Nobody sees a flower really; it is so small. We haven’t time, and to see takes time – like to have a friend takes time.
The prevailing question for me at the moment seems to be how to live with moral responsibility to the environment. Not just the large, cumbersome concept of the environment as a whole, but every day the question narrows to the smallest aspect of my personal life. It’s the consequence of living in an age of relentless and synapse-clogging information, much of which makes claims on my conscience but is beyond my ability to act upon in a meaningful way.
The most recent object of soul searching is an orchid purchased on impulse at the grocery store in early December, one of those small, common, three-dollar hybrids with a ten-dollar Greek name, Phalaenopsis, which means resembling a moth. The five-inch plant came with four candy-pink blooms and two tiny buds at the end of the stem. I’ve never owned an orchid; they always seemed too close to the vanity that resulted in tulip fever and too high-maintenance, something akin to a cashmere sweater or an exotic-breed pet. But the instructions on the little plastic stake made it sound so simple: indirect light, medium temp, slightly damp moss. I placed it near a window and on cloudy days, kept it under a lamp. Since its moss seemed a little tired, I gave it a fresh layer pinched from nearby woods. Every couple of days, I held it under a slow drip from the filtered water spigot until the moss was minimally moist. About once a week, I gave it a drop or two of diluted plant food.
Soon, the two tiny buds began fattening like rhubarb-colored hearts. After three weeks, the larger bud formed a white seam along its north-south circumference. By Christmas morning, the seam had split open and by noon, the white and pink petals had unfurled. All the shiny, clever gizmos coming out of Silicon Valley could not have compared to that quiet and astonishing gift. On into evening, it continued to widen. Now, into the first of March, it has seven blooms and a new bud. The blooming season for orchids is winter to spring; the test will be whether or not I can facilitate a second blooming.
I can’t describe the satisfaction of watching each bloom’s slow fulfillment, like witnessing a mysterious incarnation. I don’t think even a degree in botany could explain the miracle of plants. In a culture which seems intent on reminding itself of its impermanence with its thrall to short-lived objects, the thought that orchids date back 76 to 84 million years gives some perspective to human enterprise. This precise date was discovered only twelve years ago when a chunk of amber was dug out of a mine in the Dominican Republic by a private amber collector. Scientists found orchid pollen fossilized on the back of a bee encased in the amber.
Still, beauty, mystery, and miracle aside, an orchid in a condo seems perversely out of context—how long can a plant, especially an exotic one, thrive or even survive in such an unnatural setting? It’s like the question that has nagged as long as I have lived with indoor cats. Haven’t I diminished their lives, both in span and richness, by keeping them from their natural habitat? I have no answer for that, only more questions. What, in today’s overpopulated and mechanized world, is considered a natural habitat for cats? My cats have all been shelter cats; wouldn’t their urban lives have been much shorter if left to their own devices? Does the seeming happiness and health of my cats compensate for the genetic potential denied them?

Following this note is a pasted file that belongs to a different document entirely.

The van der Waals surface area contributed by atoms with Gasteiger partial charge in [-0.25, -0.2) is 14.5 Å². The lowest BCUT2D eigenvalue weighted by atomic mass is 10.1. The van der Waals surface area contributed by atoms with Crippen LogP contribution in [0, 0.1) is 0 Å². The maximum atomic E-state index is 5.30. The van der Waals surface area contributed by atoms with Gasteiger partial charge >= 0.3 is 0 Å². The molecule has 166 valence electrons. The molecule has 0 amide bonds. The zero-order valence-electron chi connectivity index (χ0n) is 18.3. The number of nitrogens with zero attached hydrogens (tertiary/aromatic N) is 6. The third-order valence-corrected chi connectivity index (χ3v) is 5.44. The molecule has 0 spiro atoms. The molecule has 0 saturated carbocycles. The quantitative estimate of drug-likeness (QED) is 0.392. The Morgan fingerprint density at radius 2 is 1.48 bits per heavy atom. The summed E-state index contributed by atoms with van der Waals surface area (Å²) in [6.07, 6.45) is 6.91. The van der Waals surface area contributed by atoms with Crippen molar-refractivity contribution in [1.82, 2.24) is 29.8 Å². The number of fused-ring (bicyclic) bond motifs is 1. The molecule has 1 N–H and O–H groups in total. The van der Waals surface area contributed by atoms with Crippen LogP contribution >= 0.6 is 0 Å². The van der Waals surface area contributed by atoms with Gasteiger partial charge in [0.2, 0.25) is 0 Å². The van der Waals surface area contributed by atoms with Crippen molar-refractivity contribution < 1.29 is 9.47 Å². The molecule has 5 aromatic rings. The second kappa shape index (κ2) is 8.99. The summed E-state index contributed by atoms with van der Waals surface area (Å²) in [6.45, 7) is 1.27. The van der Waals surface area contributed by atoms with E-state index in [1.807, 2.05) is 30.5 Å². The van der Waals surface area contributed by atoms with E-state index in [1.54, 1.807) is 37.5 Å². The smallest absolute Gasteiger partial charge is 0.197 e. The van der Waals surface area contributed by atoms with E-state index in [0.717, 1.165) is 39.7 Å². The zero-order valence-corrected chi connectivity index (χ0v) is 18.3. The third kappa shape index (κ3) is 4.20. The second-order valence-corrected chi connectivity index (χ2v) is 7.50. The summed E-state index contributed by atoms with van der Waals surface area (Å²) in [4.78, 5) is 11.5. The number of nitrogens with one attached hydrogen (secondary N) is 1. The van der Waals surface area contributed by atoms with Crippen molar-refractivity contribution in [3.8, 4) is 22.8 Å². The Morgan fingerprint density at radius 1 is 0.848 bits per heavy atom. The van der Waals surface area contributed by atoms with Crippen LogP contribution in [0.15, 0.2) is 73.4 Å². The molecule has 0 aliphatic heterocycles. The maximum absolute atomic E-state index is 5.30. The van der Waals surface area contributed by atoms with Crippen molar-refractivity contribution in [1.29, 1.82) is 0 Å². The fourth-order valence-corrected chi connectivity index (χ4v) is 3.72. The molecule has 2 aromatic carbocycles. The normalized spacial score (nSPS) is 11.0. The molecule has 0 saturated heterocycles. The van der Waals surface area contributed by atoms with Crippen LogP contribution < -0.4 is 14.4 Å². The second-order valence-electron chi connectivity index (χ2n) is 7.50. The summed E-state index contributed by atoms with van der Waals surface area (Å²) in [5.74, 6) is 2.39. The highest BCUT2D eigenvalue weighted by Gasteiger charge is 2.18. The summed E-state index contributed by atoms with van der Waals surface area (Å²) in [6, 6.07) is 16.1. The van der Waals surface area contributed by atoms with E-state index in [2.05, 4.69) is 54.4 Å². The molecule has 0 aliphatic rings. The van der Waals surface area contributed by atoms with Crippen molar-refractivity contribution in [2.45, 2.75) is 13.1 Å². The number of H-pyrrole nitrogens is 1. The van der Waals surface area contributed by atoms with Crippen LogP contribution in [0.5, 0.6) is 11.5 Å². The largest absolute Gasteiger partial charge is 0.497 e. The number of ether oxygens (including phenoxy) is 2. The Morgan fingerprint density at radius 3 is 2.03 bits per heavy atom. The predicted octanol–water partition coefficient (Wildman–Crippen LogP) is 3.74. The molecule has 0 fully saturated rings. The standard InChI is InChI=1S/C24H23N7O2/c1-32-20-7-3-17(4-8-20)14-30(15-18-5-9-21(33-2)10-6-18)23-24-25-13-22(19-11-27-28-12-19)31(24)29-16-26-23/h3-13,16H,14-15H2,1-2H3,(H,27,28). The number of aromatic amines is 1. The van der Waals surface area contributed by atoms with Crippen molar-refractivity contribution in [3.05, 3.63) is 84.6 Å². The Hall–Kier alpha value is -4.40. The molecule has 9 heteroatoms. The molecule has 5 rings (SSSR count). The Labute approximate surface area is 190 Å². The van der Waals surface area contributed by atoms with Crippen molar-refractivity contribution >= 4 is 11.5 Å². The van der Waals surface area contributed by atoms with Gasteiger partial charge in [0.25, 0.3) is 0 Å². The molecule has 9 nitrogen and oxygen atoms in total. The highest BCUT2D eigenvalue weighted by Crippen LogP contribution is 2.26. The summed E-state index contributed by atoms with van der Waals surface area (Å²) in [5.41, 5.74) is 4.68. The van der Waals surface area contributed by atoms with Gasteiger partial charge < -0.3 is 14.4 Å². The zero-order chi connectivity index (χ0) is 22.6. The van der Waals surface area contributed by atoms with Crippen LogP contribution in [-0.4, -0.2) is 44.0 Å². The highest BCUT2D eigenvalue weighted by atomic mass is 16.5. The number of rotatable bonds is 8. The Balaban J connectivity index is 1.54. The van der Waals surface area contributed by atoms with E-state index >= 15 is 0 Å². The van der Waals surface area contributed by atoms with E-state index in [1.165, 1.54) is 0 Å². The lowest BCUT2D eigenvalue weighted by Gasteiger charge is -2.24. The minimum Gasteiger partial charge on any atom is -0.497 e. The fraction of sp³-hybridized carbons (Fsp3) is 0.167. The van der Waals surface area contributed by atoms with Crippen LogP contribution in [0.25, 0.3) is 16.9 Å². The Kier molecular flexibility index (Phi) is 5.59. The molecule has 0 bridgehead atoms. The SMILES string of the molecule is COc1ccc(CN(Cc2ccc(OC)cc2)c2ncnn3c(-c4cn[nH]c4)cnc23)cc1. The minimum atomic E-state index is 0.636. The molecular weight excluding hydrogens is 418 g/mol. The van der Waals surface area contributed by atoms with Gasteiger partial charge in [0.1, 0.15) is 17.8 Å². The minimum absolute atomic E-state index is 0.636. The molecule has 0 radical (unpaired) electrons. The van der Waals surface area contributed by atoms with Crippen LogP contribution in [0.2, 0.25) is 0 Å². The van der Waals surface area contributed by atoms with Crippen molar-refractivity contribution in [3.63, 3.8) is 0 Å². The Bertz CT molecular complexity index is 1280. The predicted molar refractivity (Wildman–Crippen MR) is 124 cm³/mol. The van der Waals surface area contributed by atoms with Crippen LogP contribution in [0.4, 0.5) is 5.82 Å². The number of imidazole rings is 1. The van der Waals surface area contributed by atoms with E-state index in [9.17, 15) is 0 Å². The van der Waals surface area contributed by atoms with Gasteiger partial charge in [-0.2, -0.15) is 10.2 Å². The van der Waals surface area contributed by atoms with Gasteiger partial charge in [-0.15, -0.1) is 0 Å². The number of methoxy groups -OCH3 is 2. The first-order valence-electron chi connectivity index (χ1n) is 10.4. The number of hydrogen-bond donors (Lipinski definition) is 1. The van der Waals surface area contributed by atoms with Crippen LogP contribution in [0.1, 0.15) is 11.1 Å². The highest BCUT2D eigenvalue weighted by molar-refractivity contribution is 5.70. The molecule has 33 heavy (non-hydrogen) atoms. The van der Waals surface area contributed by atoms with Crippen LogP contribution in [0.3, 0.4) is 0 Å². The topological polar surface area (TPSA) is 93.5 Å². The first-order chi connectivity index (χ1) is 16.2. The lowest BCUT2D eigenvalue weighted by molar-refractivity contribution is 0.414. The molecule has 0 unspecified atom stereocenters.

Knowledge can be a paralyzing thing, like having far too many clothes to cram into available closets. Some days I am drunk and dazed with the immensity and complexity of the world; on others, I feel overwrought by the sheer intelligibility of it all. I am reminded of my mother, just a generation back, who, as a child and then as young wife and mother in the Thirties and early Forties, did not have access to scientific knowledge. She lived in the rural Appalachian hollows of southwest Virginia where there was no library, no book mobile, no television, no newspaper delivery, where very few could afford a telephone, a magazine subscription, books, or travel. She did not know that the vanilla extract she bought from the door-to-door Watkins salesman and used in every cake and cookie she made (her cookbook was a Watkins cookbook) came from an orchid. She had never seen, nor possibly ever heard of, an orchid. She could not locate on any map Madagascar, the country in which Watkins claimed its vanilla pods originated. And, yet, she knew more about nature, about growing cycles and pollination of the plants in her immediate proximity, even if she didn’t have the vocabulary, than I ever will. She, by necessity, lived close to nature, not distanced, as I am, by endless third parties. I, with my three-dollar Kroger orchid which probably originated in an automated nursery in Florida, have merely the illusion of living with nature.
Can an orchid, then, for me, ever be more than a token gesture, at best a constant reminder of personal obligation to live smaller and make better lifestyle choices whenever I can? And can that be enough, given how much I know? I stare at the orchid, and its phalanx of pink faces seems not without a judicial aspect, their open magenta mouths with palates puffed with golden powder offered up like a gift I can only refuse. I may coddle it all the ways in which I am capable, but I cannot do the one thing Creation promised, I cannot bring it a bee.